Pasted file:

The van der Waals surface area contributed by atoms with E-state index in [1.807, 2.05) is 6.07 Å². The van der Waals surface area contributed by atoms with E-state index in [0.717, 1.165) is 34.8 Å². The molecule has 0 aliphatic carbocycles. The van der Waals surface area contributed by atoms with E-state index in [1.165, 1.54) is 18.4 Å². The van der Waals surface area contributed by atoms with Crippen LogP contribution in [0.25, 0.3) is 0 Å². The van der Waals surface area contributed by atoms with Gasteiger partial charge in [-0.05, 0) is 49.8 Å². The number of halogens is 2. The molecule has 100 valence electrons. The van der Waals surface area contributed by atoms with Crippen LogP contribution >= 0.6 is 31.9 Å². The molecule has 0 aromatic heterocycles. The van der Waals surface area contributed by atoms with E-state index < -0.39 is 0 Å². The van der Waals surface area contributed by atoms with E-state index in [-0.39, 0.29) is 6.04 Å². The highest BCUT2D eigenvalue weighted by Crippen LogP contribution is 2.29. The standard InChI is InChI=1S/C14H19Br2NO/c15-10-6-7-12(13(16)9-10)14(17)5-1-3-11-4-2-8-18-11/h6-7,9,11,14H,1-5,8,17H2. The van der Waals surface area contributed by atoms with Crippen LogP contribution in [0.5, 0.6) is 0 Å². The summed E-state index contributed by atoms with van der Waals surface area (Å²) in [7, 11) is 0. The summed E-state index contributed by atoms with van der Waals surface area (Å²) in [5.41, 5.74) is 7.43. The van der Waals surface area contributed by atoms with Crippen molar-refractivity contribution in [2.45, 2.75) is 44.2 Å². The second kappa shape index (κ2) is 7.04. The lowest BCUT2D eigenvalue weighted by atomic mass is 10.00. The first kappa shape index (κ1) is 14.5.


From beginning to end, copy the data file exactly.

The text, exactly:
The van der Waals surface area contributed by atoms with E-state index in [1.807, 2.05) is 6.07 Å². The van der Waals surface area contributed by atoms with E-state index in [0.717, 1.165) is 34.8 Å². The molecule has 0 aliphatic carbocycles. The van der Waals surface area contributed by atoms with E-state index in [1.165, 1.54) is 18.4 Å². The van der Waals surface area contributed by atoms with Crippen LogP contribution in [0.25, 0.3) is 0 Å². The van der Waals surface area contributed by atoms with Gasteiger partial charge in [-0.05, 0) is 49.8 Å². The number of halogens is 2. The molecule has 100 valence electrons. The van der Waals surface area contributed by atoms with Crippen LogP contribution >= 0.6 is 31.9 Å². The molecule has 0 aromatic heterocycles. The van der Waals surface area contributed by atoms with E-state index < -0.39 is 0 Å². The van der Waals surface area contributed by atoms with E-state index in [-0.39, 0.29) is 6.04 Å². The highest BCUT2D eigenvalue weighted by Crippen LogP contribution is 2.29. The standard InChI is InChI=1S/C14H19Br2NO/c15-10-6-7-12(13(16)9-10)14(17)5-1-3-11-4-2-8-18-11/h6-7,9,11,14H,1-5,8,17H2. The van der Waals surface area contributed by atoms with Crippen LogP contribution in [0.5, 0.6) is 0 Å². The summed E-state index contributed by atoms with van der Waals surface area (Å²) in [7, 11) is 0. The summed E-state index contributed by atoms with van der Waals surface area (Å²) in [5.41, 5.74) is 7.43. The van der Waals surface area contributed by atoms with Crippen molar-refractivity contribution in [2.45, 2.75) is 44.2 Å². The second kappa shape index (κ2) is 7.04. The lowest BCUT2D eigenvalue weighted by atomic mass is 10.00. The first kappa shape index (κ1) is 14.5.